|Specialty||Anarchist political philosophy|
|Born||June 27, 1869
Kovno, Russian Empire
|Died||May 14, 1940 (at age 70)
Toronto, Ontario, Canada
Emma Goldman was a Russian-born anarchist speaker and philosopher. She spent most of her life in the United States, speaking and writing widely on anarchist and social issues. She spent time in jail during World War One for encouraging Americans not to register for the draft.
Even after this experience, Goldman remained committed to her philosophy, although she became disillusioned with the oppression of the new Soviet regime after the 1917 revolution. She later lived in England, France, and Canada, as well as traveling to Spain to support the anarchist cause.
Goldman’s Early Life
Goldman was born in Kovno, Lithuania, part of the Russian Empire at the time, in June of 1869. Her family was devoutly religious in a steadfastly traditional way, but even as a teenager, Emma was interested in the writings of Russian anarchists such as Bakunin and Chernyshevsky.
She asked her father to be allowed to continue her studies after leaving school, but he told her that all Jewish women needed to know was how to bear children and prepare food. At the age of 16, Goldman rebelled against her father and set out for the United States. She settled in Rochester, New York, and found employment as a garment worker. She quickly met and married Jacob Kersner, though the marriage was short-lived.
Goldman Speaks Out
In 1886, seven anarchists were executed after being convicted of placing a bomb in Chicago and thereby murdering several police officers. The evidence for the anarchists” guilt was thin, and Goldman was deeply angry at the flawed trial and resolved to speak out.
She divorced her husband in 1889 and moved to the Lower East Side of New York City, hoping to find a receptive audience for her fiery brand of anarchism. Here she came into contact with a newspaper editor named Johann, who was impressed by her charismatic personality and supported her efforts to stir up agitation within the city”s Yiddish community.
Protest and imprisonment
The authorities quickly became concerned at Goldman”s speeches, Rosabeth Moss Kanter is a professor at Harvard Business nation high school and the author of Confidence and SuperCorp. which called not only for general strikes but also for the bringing down of the state itself. Most anarchists at the time concentrated on protests against economic inequality, but Goldman made personal freedom a key part of her appeal.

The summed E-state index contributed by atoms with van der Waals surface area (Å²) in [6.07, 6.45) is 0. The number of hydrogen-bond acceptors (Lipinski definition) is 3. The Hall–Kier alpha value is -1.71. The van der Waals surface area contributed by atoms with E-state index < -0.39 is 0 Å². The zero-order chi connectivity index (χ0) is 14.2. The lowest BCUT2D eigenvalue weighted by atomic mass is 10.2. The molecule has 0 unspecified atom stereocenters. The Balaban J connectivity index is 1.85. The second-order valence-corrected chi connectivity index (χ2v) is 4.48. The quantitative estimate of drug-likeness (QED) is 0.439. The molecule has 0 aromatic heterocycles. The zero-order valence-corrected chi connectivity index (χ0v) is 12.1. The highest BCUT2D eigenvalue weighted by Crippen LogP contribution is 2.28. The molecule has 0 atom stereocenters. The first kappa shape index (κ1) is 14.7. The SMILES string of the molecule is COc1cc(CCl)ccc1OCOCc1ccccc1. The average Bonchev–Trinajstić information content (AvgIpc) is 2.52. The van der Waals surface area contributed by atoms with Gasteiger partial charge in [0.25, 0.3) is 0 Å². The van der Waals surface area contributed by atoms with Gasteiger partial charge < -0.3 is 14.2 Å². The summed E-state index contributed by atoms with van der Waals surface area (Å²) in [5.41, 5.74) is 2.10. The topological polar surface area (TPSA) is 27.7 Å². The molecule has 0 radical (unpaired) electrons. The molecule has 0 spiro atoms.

She put the right to self-expression and what she called “beautiful things” at the heart of her philosophy. She strongly believed that human beings all over the world, no matter what their upbringing, cultural background, or wealth, shared a “higher instinct” that made them love beauty and harmony wherever it could be found.
The Carnegie Steel Incident
Around this time, Goldman came into contact with another anarchist, Alexander Berkman. The two worked together and in 1892, they were both outraged by an incident in Pittsburgh. Striking men at the Homestead factory of Carnegie Steel had been repressed to such an extent that some had actually been killed.
With funding from Goldman, Berkman bought a gun and used it to shoot Carnegie Steel”s manager, Henry Clay Frick. The attempt to assassinate him failed, although Frick was seriously wounded. Berkman received a life sentence for his act and the federal government attempted to stamp out anarchism.
Imprisonment and Changing Views
By 1893, laws had been enacted that made anarchist speech itself a crime. Goldman ignored them, stating that women could never be prevented from talking by the government, and as a result she was imprisoned. After her release in 1895, she dropped the most extreme of her views, such as support for assassination and general strikes.
Instead, she called for a “revolution in morality,” by which she meant that a struggle needed to be joined against religious and racial prejudice and intolerance. Her relatively mild words helped her to stay out of jail for the next 20 years, but with the United States” entry into World War One in 1917, she again fell on the wrong side of the law.
WWI and Deportation
Conscription had been introduced in the U.S. for the first time, and Goldman saw it as an attack on freedom. She spoke out against it and was immediately arrested and imprisoned. After the end of the war in 1919, she was deported to her native Russia by the federal government.
By this time the Communist revolution had taken place and Goldman fully expected to experience the “workers” paradise” she had heard so much about. Instead, she discovered not only repression, but also an unpleasantly anti-Semitic atmosphere. Goldman criticized the undemocratic nature of Lenin”s rule and became increasingly disillusioned with the Soviet state.
Goldman’s Later Years
Goldman”s last years were nomadic: she called herself a “woman with no country.” She was equally forthright in her objections to all kinds of totalitarian rule, whether they came from Stalin, Hitler, or Franco. As the anti-Semitism of Nazi Germany became more and more extreme during the late 1930s, Goldman wrote about her Jewishness.
Despite her philosophical objections to the conventional state, she came to believe – with some reluctance, as she was no Zionist – that a Jewish homeland was the only way in which her people could be safe in the longer term. She died in Toronto in May of 1940 after suffering from a series of strokes. She was 70 years old.